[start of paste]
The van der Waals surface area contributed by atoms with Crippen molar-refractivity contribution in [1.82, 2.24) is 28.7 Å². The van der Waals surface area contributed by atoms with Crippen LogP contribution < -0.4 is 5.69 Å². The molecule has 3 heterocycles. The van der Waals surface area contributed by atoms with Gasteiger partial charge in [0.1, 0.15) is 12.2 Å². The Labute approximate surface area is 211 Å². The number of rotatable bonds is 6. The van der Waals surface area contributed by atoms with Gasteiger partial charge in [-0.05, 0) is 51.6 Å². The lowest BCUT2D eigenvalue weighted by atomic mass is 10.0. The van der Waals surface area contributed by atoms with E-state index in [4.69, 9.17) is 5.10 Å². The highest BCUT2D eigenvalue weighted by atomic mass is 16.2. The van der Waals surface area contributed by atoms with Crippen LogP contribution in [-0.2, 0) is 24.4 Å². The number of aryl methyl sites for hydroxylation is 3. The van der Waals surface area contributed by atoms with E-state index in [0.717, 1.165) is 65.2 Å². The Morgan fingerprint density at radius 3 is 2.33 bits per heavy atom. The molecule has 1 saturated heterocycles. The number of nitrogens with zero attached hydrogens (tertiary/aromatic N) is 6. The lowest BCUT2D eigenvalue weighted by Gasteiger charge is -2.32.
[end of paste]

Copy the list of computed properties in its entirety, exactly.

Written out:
The van der Waals surface area contributed by atoms with Crippen molar-refractivity contribution in [1.82, 2.24) is 28.7 Å². The van der Waals surface area contributed by atoms with Crippen LogP contribution < -0.4 is 5.69 Å². The molecule has 3 heterocycles. The van der Waals surface area contributed by atoms with Gasteiger partial charge in [0.1, 0.15) is 12.2 Å². The Labute approximate surface area is 211 Å². The number of rotatable bonds is 6. The van der Waals surface area contributed by atoms with Gasteiger partial charge in [-0.05, 0) is 51.6 Å². The lowest BCUT2D eigenvalue weighted by atomic mass is 10.0. The van der Waals surface area contributed by atoms with E-state index in [4.69, 9.17) is 5.10 Å². The highest BCUT2D eigenvalue weighted by atomic mass is 16.2. The van der Waals surface area contributed by atoms with Crippen LogP contribution in [-0.2, 0) is 24.4 Å². The number of aryl methyl sites for hydroxylation is 3. The van der Waals surface area contributed by atoms with E-state index in [0.717, 1.165) is 65.2 Å². The Morgan fingerprint density at radius 3 is 2.33 bits per heavy atom. The molecule has 1 saturated heterocycles. The number of nitrogens with zero attached hydrogens (tertiary/aromatic N) is 6. The lowest BCUT2D eigenvalue weighted by Gasteiger charge is -2.32.